Last we saw, Randolph could still score the basketball – he led the Kings in scoring in 2017-18. But Randolph is 37 years old, and the Kings are in the middle of a serious youth movement. They play 13 players 10 or more minutes per game, only three of whom are older than 26. They’re obviously headed in different directions.

But Randolph also represents an $11 million expiring deal, and the Kings have the lowest payroll of any NBA team this season – and it gets even better next year when their only two players making more than $10 million this season both expire (Randolph and Iman Shumpert, who represent two of their three oldest players, as well).

The Kings should explore moving at least Randolph – and maybe Shumpert, as well – for a player they might have eyes for with a team looking to dump salary. Considering Randolph represents $11 million in salary this season, and that the Kings are $11 million under the cap, they can take back $22 million in a deal.  And $22 million (or more if they chose to include additional players) can net a difference maker from a team looking to dump some long-term salary, which might be desirable to Sacramento considering they haven’t been a free agent destination in some time.

Marcin Gortat

Gortat was a borderline All-Star while in his prime, and he was still productive as recently as two seasons ago. But father time is undefeated. Gortat will be 35 this February.

While he’s not playing horribly for a 12-year veteran, he’s also not a major factor on the Clippers. He’s scoring fewer points (5.6) in less minutes (17.2) than he’s registered since 2009-10.

So why would anyone be interested in taking him off the Clippers’ hands’? Cap relief. Gortat represents an expiring deal worth just north of $13.565 million. And while the Clippers don’t want to add too much salary beyond this season themselves, they could potentially pry an asset away from another team in exchange for swapping Gortat for longer-term salary. This could be a draft pick, or it could be a nice young player on a rookie deal.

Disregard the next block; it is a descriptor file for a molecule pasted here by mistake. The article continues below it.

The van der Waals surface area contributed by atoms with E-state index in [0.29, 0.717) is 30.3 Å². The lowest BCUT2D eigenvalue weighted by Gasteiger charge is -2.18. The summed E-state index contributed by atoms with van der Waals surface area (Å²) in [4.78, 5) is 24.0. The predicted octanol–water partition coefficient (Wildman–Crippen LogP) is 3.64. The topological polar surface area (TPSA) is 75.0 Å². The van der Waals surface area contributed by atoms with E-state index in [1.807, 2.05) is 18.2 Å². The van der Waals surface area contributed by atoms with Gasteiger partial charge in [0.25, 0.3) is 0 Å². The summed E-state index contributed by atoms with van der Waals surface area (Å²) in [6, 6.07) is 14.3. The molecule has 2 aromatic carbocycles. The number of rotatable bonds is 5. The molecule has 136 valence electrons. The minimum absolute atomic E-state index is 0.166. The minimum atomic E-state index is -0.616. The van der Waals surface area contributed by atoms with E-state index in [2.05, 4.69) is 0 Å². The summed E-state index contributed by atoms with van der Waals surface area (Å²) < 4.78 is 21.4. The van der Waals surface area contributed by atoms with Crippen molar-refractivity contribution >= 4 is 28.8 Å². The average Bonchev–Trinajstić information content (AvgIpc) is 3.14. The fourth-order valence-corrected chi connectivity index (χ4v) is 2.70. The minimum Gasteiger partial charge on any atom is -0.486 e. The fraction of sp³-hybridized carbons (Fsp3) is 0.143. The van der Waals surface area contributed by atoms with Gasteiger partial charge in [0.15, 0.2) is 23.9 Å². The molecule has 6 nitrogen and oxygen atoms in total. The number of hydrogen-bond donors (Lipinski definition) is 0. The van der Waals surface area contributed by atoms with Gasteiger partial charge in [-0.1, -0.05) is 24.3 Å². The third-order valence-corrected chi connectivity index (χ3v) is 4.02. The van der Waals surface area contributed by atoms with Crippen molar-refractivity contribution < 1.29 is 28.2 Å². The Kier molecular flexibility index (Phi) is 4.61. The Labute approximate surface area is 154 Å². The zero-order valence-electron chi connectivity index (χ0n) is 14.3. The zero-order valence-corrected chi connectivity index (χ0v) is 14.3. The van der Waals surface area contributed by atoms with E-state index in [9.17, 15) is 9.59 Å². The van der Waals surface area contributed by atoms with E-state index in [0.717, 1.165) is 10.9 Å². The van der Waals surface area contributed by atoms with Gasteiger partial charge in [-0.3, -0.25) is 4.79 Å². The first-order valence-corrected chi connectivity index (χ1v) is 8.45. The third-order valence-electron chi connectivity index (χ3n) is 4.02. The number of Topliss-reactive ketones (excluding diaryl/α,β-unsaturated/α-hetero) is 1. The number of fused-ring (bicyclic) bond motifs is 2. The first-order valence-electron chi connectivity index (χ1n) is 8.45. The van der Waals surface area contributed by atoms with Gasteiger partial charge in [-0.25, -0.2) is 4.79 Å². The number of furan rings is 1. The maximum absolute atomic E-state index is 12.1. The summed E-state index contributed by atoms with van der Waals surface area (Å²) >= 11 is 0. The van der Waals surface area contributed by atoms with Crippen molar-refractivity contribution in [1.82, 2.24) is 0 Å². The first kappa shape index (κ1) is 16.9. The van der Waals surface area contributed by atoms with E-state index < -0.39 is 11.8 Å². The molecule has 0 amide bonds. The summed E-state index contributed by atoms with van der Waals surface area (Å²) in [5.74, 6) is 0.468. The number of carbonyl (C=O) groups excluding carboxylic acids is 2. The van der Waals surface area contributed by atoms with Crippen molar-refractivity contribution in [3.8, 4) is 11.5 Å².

Either way, the Clippers will have ample cap space entering free agency. They are committed to approximately $60 million assuming they pick up Avery Bradley’s team option; if they choose to forego on Bradley, they’re only committed to approximately $47 million. Tobias Harris will be a free agent and they must make a decision on him. But long story short, taking back a mix of (limited) longer-term and expiring deals for Gortat could be a good move for the team assuming they get an asset, as well.

The Pacific Division is off to a good start, but there are plenty of games left to go. It stands to reason that the Western Conference hierarchy looks distinctly different come Christmas than it does on Thanksgiving. But whether for salary dumps or improvements, we know we’ll see some interesting moves before the trade deadline in February from the Pacific Division, as well as the league as a whole.

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NBA Daily: Three-Point Champion is Just a Regular Joe

Joe Harris had his league-wide coming out at All-Star weekend when he shocked fans across the globe in upsetting three-point shootout favorite-Steph Curry.

Drew Maresca

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Joe Harris’ fortunes and those of the Brooklyn Nets appear to be traveling on the same trajectory. Harris’ personality and approach embody the softer side of the Brooklyn Nets’ team persona: he is loyal, hardworking and humble. And while Jared Dudley and DeMarre Carroll provide veteran leadership and Spencer Dinwiddie and Rondae Hollis-Jefferson offer personality, Harris provides a grounded approachability.

No one would blame him, though, if he develops a small ego. After all, Harris just received his formal introduction to the world, having won the NBA’s three-point championship last weekend in Charlotte, North Carolina. It’s hard to deny that his star is rising.

And yet, Harris seems unaware that his status is rising.